mardi 24 novembre 2009


Some years ago at the Psaro Taverna, a small park Avenue Greek restaurant in Montreal,  we tasted a strange wine, a Retsina Cambas.  The waiter had recommended it with fried calamari and red snapper.  At first sip we were taken aback...but the taste sort of grew on us and it definitely enhanced the taste of  the calamari and the snapper.
We later bought a few bottles at the Société des Alcools du Québec and had friends tasting it with venison and spiced meat roasts of various kinds.  The results were persistant: hesitation followed by "give me more".
Several years ago the Retsina disappeared from the SAQ shelves.  Last week, to my astonishment, I saw a golden liquor on top of a low stand at our nearby SAQ outlet, about 6 bottles of Malamatina Retsina, 500 ml, bottles for 4, 95$C.  I immediately got one and we drank it with a fish dish.  Although not as good as we recalled the Cambas to be, it was still a great treat.
Some years ago, in a short notice in the national Geographic Magazine I read that divers had found a sunken Phoenician barge off the coast of Turkey.  It contained amphoras carbon dated to circa 2000 B.C. containing what turned out to be retsina...thanks to the cold waters of the deep it was still drinkable.

vendredi 20 novembre 2009

Meeting of minds

I have been so busy writing, lately, that I did not have time to blog.  My two study groups at MILR are rather demanding and they consume much ink.  But it is so rewarding to share thoughts and knowledge with other equally curious and loquacious people.
One group you have, on a previous blog, an example of what we do.  The other is on Québec history.  it is a remarquable group by it's make up: francophones, anglophones and allophones.  We are from diverse school systems and even diverse provinces or countries.
The Canadians amongst us have all learned their history...but, learned in Ontario or New Brunswick, in Québec's English or French schools, it sounds somewhat different.  We are trying to harmonize our views.  So far, war has not broken out and we do have a certain conscensus.  It is all about being open minded and it somehow works.
History, after all, is not black and white but infinite shades of grey.

dimanche 8 novembre 2009


I've been blogging for some 6 months maybe a little more and commenting on other's blogs for over a year.  Save for Neil McKenty and Le Bourlingueur I have never met face to face with the people I share my thoughts with.  Yet they have taught me me many things.
From Neil and the Commentator I learned that a blog can be a political tool to promote one's points of views be they left or right leaning.  Discussing on Neil's and Commentator's,(or Alessandro) I have been confronted with people I would not spontaneously have been inclined to deal with...but have learned to accept as they are...and respect their ideas without suscribing to them.
Abe Lincoln has shown me, but he is unaware of it, to use pictures.  They are a potent tool to convey one's feelings and moods.  Erin has put me in contact with a type of poetry I can get in tune with and I thank her for that.
Café Philos has reconciled me with philosophy and introspection and Rosaria has shown me how you can go back on your personal life and story without being preachy nor boastful.
Man of Roma has rekindled my love for history and the humanities he even woke up the slumbering latinist in me.  Besides, through his correspondants I slowly become more aware of how people think in India, Japan, China and other Oriental places.  What an enrichment.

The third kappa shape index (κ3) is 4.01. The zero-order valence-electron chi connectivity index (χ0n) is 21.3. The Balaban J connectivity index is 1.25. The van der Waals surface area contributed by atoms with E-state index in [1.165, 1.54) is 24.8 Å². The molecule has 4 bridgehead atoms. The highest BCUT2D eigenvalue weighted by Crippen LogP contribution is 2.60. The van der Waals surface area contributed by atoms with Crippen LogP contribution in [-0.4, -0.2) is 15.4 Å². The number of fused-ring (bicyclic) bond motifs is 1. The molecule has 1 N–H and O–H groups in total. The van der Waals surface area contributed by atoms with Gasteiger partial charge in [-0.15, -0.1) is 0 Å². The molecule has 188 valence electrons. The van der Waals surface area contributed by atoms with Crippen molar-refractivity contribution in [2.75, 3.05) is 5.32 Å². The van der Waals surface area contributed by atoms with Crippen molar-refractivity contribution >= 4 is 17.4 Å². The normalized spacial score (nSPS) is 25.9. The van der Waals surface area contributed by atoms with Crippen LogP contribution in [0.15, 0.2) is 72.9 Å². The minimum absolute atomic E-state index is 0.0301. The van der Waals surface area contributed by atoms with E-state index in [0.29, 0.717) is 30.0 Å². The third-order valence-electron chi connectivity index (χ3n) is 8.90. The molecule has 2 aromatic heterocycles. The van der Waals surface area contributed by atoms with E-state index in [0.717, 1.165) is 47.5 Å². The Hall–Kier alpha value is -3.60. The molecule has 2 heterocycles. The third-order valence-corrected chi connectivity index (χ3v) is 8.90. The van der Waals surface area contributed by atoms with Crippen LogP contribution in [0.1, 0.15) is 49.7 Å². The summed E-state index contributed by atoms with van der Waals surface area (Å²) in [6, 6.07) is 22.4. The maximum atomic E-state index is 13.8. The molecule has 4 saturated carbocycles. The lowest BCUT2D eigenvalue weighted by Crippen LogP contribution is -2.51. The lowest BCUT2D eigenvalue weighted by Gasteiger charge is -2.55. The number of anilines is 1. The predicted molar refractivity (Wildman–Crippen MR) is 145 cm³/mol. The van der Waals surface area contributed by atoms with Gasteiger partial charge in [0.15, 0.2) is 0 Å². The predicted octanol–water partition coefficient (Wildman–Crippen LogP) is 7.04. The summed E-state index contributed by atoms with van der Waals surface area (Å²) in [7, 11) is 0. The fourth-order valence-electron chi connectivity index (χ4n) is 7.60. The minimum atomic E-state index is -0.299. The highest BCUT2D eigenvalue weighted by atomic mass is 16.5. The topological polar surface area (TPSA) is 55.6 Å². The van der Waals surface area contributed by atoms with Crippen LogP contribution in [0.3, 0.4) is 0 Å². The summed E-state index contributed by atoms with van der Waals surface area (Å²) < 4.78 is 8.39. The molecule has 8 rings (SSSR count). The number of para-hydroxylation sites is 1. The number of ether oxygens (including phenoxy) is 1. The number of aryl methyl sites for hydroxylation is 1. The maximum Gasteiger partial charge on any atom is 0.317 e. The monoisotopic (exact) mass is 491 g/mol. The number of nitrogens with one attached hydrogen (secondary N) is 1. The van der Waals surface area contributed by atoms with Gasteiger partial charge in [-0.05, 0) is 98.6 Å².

From my old friend and colleague, Jean-Guy le Bourlingueur, I have learned that when a Westerner gets immersed in India, he forgets to keep up with his blog.  Must be the atmosphere out there.

vendredi 6 novembre 2009

Snow is coming

For several days now our meteo has been forecasting light snow over Longueuil.  None has far.  While we lived in Val-David, in our beloved Laurentian Hills, the smell of nearing snow was a cause for rejoicing.  It meant a new dressing for our barren trees and the mutation of evergreens into huge tipis when their long branches laden with heavy snow hung low, the lower ones even touching the ground.
It also meant the hum of snow making machines at the nearby Vallée Bleue ski hills and the eventual recall of laid off seasonal workers with the return of the toursists.  It was a merry period and heralded the coming Holydays.
Looking out the window over the kitchen sink (see picture above) we saw nothing but beauty and the birds at the feeder.  Watching the snow fall was so relaxing and at night, when the sky was clear the moon shone making millions of little diamonds glitter...we could even see stars and the occasional Northern Lights.
Now, in Longueuil, it means dirty streets, buses running late and hoping our snow clearing contractor will come and clear the gritty snowbank pushed and compacted in our exit by the city's snow plows clearing the boulevard before we have to go out..   Of course due to light pollution very few stars are visible and the moon looks sick.
But we are nearer the kids and our grandchildren; it helps cushion the blow!

lundi 2 novembre 2009

Municipal elections, the sequel

Well we have voted.  Laval has returned it's mayor and Montreal did the same.  They also elected their slates of candidates so both mayors will have a majority at City Hall.  So much for (not) cleaning up doubtfull ways of doing things.
 Longueuil has voted in a new mayor but gave a mojority to the former party in power so the new mayoress is in a minority position at City hall.  Everybody will have to thread carefully.
Elsewhere nothing has changed much and in 84 towns all were returned to office without opposition.  Satisfaction or mere apathy?